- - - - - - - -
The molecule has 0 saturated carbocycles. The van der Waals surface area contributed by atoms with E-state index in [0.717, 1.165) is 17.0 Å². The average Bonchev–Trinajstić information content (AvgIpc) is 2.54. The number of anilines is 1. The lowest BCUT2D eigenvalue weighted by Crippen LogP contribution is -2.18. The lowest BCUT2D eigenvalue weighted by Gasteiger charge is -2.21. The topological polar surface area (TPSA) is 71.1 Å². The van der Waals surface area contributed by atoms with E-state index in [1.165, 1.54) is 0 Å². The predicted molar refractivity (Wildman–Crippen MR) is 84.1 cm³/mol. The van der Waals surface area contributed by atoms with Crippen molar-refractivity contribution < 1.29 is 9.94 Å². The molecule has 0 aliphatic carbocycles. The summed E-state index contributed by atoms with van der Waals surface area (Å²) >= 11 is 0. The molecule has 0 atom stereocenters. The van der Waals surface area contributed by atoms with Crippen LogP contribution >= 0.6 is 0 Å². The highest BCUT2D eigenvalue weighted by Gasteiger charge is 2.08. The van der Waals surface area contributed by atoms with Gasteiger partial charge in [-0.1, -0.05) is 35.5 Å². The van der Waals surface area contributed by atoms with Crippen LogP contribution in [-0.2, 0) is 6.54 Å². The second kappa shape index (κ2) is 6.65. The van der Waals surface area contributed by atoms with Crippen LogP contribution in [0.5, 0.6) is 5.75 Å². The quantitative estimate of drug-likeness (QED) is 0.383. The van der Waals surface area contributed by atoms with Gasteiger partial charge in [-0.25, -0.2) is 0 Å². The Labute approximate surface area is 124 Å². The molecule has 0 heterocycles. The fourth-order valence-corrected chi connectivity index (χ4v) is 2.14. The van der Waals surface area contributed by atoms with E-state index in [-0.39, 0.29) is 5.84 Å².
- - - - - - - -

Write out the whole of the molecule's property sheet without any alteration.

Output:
The molecule has 0 saturated carbocycles. The van der Waals surface area contributed by atoms with E-state index in [0.717, 1.165) is 17.0 Å². The average Bonchev–Trinajstić information content (AvgIpc) is 2.54. The number of anilines is 1. The lowest BCUT2D eigenvalue weighted by Crippen LogP contribution is -2.18. The lowest BCUT2D eigenvalue weighted by Gasteiger charge is -2.21. The topological polar surface area (TPSA) is 71.1 Å². The van der Waals surface area contributed by atoms with E-state index in [1.165, 1.54) is 0 Å². The predicted molar refractivity (Wildman–Crippen MR) is 84.1 cm³/mol. The van der Waals surface area contributed by atoms with Crippen molar-refractivity contribution < 1.29 is 9.94 Å². The molecule has 0 aliphatic carbocycles. The summed E-state index contributed by atoms with van der Waals surface area (Å²) >= 11 is 0. The molecule has 0 atom stereocenters. The van der Waals surface area contributed by atoms with Crippen LogP contribution >= 0.6 is 0 Å². The highest BCUT2D eigenvalue weighted by Gasteiger charge is 2.08. The van der Waals surface area contributed by atoms with Gasteiger partial charge in [-0.1, -0.05) is 35.5 Å². The van der Waals surface area contributed by atoms with Crippen LogP contribution in [-0.2, 0) is 6.54 Å². The second kappa shape index (κ2) is 6.65. The van der Waals surface area contributed by atoms with Crippen LogP contribution in [0.5, 0.6) is 5.75 Å². The quantitative estimate of drug-likeness (QED) is 0.383. The van der Waals surface area contributed by atoms with Gasteiger partial charge in [-0.25, -0.2) is 0 Å². The Labute approximate surface area is 124 Å². The molecule has 0 heterocycles. The fourth-order valence-corrected chi connectivity index (χ4v) is 2.14. The van der Waals surface area contributed by atoms with E-state index in [-0.39, 0.29) is 5.84 Å².